Letter responding to a request to take a period of paid paternity leave in a birth situation confirming entitlement to the leave but not to be paid for it
Author: Jo Stubbs
When to use this model paternity leave letter
Use this model letter in a birth situation to respond to an employee's request to take a period of paid statutory paternity leave, confirming that the employee is entitled to take the leave requested but is not entitled to receive statutory paternity pay.
Dear [ ]
Thank you for advising us that you intend to take [one week's/two weeks'] paid paternity leave [from the predetermined date of [date]/beginning on the date on which your child is born/beginning [number] days after your child is born].
We confirm that you are eligible to take [one week's/two weeks'] statutory paternity leave as requested. If you wish at a later date to change the dates of your paternity leave, you must notify [name] no later than 28 days before your intended revised start date.
[The statutory entitlement is to take one or two weeks' paternity leave and I note that you have indicated your intention to take only one week's leave. You should be aware that your statutory entitlement is to take a single block of paternity leave. As you have chosen to take only one week's paternity leave, you will not be entitled to take any further paternity leave at another time in respect of the same child.]
Please note that you should inform me of your child's date of birth as soon as possible after the child has been born. [You should use the enclosed form to do this.]
[As you have chosen to start your paternity leave on a predetermined date, ie [date], if your child is not born on or before this date, you must change the start date of your leave, and provide us with notice of the new date as soon as reasonably practicable. This may be a later predetermined date, the child's date of birth or a date falling a specified number of days after the child's birth.]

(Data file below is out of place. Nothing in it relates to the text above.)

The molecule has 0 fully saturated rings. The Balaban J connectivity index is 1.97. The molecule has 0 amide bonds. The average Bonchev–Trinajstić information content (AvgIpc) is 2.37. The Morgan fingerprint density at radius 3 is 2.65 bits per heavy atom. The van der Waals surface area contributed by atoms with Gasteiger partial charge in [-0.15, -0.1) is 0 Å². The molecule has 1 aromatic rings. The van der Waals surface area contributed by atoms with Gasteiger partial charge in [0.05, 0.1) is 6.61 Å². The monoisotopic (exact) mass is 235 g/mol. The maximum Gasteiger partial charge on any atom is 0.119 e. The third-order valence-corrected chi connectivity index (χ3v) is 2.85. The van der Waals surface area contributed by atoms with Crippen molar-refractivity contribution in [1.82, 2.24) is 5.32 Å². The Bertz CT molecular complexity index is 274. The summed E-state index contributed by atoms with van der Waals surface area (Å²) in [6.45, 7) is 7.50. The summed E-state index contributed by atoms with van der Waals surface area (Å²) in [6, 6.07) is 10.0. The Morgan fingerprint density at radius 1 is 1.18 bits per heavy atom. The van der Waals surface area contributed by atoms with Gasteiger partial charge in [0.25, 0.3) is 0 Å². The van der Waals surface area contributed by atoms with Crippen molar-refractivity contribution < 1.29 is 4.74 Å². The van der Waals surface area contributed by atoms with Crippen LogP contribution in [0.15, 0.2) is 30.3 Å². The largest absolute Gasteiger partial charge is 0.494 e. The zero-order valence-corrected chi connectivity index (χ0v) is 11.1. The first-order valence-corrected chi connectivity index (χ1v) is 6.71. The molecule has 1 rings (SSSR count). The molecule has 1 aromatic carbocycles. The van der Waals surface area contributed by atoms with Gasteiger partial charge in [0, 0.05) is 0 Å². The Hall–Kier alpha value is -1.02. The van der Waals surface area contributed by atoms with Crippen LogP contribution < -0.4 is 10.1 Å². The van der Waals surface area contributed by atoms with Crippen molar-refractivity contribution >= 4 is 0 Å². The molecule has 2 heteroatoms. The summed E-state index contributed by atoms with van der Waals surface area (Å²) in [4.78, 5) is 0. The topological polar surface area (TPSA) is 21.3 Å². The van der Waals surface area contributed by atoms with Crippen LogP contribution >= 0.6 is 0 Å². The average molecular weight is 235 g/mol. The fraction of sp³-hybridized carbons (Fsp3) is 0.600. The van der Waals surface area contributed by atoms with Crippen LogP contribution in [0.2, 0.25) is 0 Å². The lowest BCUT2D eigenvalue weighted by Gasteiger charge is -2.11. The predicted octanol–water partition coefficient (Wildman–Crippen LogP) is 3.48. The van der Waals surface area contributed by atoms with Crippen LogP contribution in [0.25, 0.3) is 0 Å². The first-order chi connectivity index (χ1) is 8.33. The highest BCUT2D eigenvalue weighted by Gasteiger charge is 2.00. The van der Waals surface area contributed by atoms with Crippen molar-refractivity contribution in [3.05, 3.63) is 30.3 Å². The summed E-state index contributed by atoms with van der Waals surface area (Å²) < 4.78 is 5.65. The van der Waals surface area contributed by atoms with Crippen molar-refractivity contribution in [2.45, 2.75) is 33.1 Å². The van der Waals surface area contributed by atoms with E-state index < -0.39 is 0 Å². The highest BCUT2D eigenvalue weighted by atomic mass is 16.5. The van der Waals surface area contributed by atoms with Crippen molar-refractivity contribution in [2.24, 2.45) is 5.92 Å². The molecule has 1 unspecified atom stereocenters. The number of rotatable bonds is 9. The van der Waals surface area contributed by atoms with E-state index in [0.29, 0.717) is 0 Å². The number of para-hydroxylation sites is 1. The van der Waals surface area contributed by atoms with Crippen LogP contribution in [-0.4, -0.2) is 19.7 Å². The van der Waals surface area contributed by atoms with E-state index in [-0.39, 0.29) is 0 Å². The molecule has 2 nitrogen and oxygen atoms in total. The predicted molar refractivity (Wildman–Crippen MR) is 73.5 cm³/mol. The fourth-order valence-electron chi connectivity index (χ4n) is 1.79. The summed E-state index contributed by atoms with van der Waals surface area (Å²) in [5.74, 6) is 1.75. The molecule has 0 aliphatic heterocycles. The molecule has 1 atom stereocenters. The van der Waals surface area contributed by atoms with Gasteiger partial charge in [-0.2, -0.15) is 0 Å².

During your period of paternity leave, all the terms of your contract of employment, except your [salary/wages] will continue.
Although, as indicated above, you are eligible to take the paternity leave that you have requested, unfortunately, as your average weekly earnings are not sufficiently high, you are not entitled to receive statutory paternity pay during the leave.
You and your partner may wish to take shared parental leave. Your partner is able to commit to ending his/her maternity leave early, and to share the untaken balance of leave as shared parental leave with you. Further details may be obtained from [name of individual/the HR department].
In the meantime, please contact me if you have any queries regarding your paternity entitlements.
How to use this document
This is an example document and should be adapted to suit your circumstances.
Law relating to this document
Leading statutory authority
Paternity and Adoption Leave Regulations 2002 (SI 2002/2788)
Statutory Paternity Pay and Statutory Adoption Pay (General) Regulations 2002 (SI 2002/2822)
The entitlement to paternity leave is to take one or two weeks' paternity leave in a single block within the period of 56 days beginning with the date of the child's birth. The employee can choose to begin the leave on the date on which the child is born, on a date falling a specified number of days after the child's birth (for example, 10 days after the child's birth), or on a predetermined date after the first day of the child's expected week of birth.